VAT: lost, stolen, damaged or destroyed goods
How you should account for VAT on goods that are lost, stolen, damaged or destroyed.
When you lose goods because of things like losses in the post, theft or damage, you’ll need to make sure you deal with the VAT correctly. In some cases, VAT will still be due on the goods but in other cases it won’t.
The VAT treatment depends on whether or not you’ve actually supplied the goods, what happened to them, who was responsible for them at the time and if you’ve issued a VAT invoice. You also need to take into account any credit you’ve given the customer.
Goods that have been lost
Sometimes you might sell goods to a customer, but they never receive them because they’ve gone astray. This could happen, for example, if goods you send get lost in the post. The way you deal with the VAT on goods that get lost after you make a sale depends on the agreement between you and your customer (your contract). The VAT treatment depends on who’s responsible for losses - you or the customer. You may cover details like this in your standard customer terms and conditions.
Customer is responsible for losses
If your customer is responsible for any losses before the goods are delivered, then VAT is due on the full amount of the sale. You should account for the VAT in the same way as you would for a normal sale.
You are responsible for losses
If you’re responsible for any losses before the goods are delivered, then the way you’ll account for the VAT will depend on whether or not you’ve issued a VAT invoice.
If you’ve issued a VAT invoice to your customer, VAT is due on the amount you invoiced, less the value of any credit you’ve given the customer. So if you give your customer a credit for the full amount they paid there won’t be any VAT due. Even if there’s no VAT due because you’ve given your customer a full refund, you should still show details of all the transactions in your VAT records.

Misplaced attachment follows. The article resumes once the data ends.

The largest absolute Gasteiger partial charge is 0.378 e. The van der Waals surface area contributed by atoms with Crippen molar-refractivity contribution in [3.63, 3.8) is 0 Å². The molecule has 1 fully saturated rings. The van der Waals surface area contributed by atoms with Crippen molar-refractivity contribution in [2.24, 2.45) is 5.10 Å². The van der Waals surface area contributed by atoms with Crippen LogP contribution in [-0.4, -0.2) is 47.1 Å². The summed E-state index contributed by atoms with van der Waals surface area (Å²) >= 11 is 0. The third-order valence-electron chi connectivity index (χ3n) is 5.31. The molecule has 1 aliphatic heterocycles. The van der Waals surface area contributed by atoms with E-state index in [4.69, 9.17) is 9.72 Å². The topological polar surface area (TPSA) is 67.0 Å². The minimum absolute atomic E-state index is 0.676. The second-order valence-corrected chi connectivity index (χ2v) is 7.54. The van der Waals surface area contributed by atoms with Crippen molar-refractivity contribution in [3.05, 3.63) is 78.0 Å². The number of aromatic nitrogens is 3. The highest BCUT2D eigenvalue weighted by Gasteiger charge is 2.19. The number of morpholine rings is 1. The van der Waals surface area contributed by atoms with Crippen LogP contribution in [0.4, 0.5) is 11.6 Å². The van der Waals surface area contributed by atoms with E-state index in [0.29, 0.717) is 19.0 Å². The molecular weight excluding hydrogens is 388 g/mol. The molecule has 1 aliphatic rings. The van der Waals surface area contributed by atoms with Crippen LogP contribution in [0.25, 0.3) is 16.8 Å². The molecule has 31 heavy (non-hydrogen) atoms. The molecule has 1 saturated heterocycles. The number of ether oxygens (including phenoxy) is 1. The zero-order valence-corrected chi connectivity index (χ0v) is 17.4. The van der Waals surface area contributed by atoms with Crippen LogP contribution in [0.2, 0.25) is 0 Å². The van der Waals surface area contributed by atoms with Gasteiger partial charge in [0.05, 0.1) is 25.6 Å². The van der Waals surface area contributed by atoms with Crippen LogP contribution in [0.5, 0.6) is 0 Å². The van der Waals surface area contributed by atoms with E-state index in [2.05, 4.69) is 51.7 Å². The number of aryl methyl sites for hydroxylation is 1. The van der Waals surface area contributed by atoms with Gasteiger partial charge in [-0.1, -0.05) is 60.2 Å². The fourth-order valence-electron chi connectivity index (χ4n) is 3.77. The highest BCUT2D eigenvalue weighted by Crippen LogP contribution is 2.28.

If you haven’t issued a VAT invoice to your customer then there’s no VAT due. This is because you haven’t supplied anything. You should make a note in your VAT records to explain that the goods were lost and that you haven’t issued a VAT invoice.
Goods that have been stolen
If goods are stolen from your premises there’s no VAT due on them as long as you haven’t already invoiced a customer for them. There’s no VAT due because you haven’t supplied anything.
Goods sold to a customer have been stolen
Sometimes goods might be stolen from your premises after you’ve sold them to a customer. This may happen, for example, if you take delivery of something from a supplier to fulfill a customer order but it gets stolen before it’s collected. If your contract with the customer means that they’re responsible for the goods while they’re on your premises - perhaps because you’ve completed the sale and you’re just storing them for the customer - then you’ve supplied the goods and VAT is due on them.
If the customer isn’t responsible for the goods when they’re stolen, then if you:
- have issued a VAT invoice to your customer VAT is due on the amount you invoiced.
- haven’t issued a VAT invoice there’s no VAT due - this is because you haven’t supplied anything
VAT retail schemes
If you use one of the VAT retail schemes and you’ve had goods stolen this might involve making adjustments to your scheme calculations for VAT purposes. You’ll need to check the information for either a direct calculation retail scheme or a point of sale retail scheme.
Goods lost because of fraud
To avoid paying VAT unnecessarily on goods that you lose because of fraud, you’ll need to:
- report the incident to the police
- contact HM Revenue & Customs (HMRC) and give them details of the case
When you contact HMRC you may need to give full details of the fraud, including a crime or case reference number you’ve been given by the police. So have as much information as possible to hand. HMRC will look at the case and advise you of what to do.
Goods that have been damaged or destroyed
Damaged goods that you sell on
From time to time something that you normally sell might get damaged. For example, a member of staff might drop something and scratch it.
You might decide to sell the damaged item at a discounted price as damaged goods or it might have some scrap value. If you do sell the damaged goods, VAT is due in the normal way on whatever you sell them for. They’re not second-hand goods, so you can’t include them in any second-hand margin scheme that you operate for VAT. If you get some money from your insurer to cover the damage, there’s no VAT due on the payment from them.
Goods destroyed so that they’re not saleable
Goods might be destroyed meaning that you can’t sell them at all. If this happens and you hand over the goods - or what’s left of them - to your insurer, there’s no VAT due. And there’s no VAT due on any money you receive from your insurer. HMRC will need to see evidence of your insurance claim, and details of any insurance payment, on their next inspection visit to your business.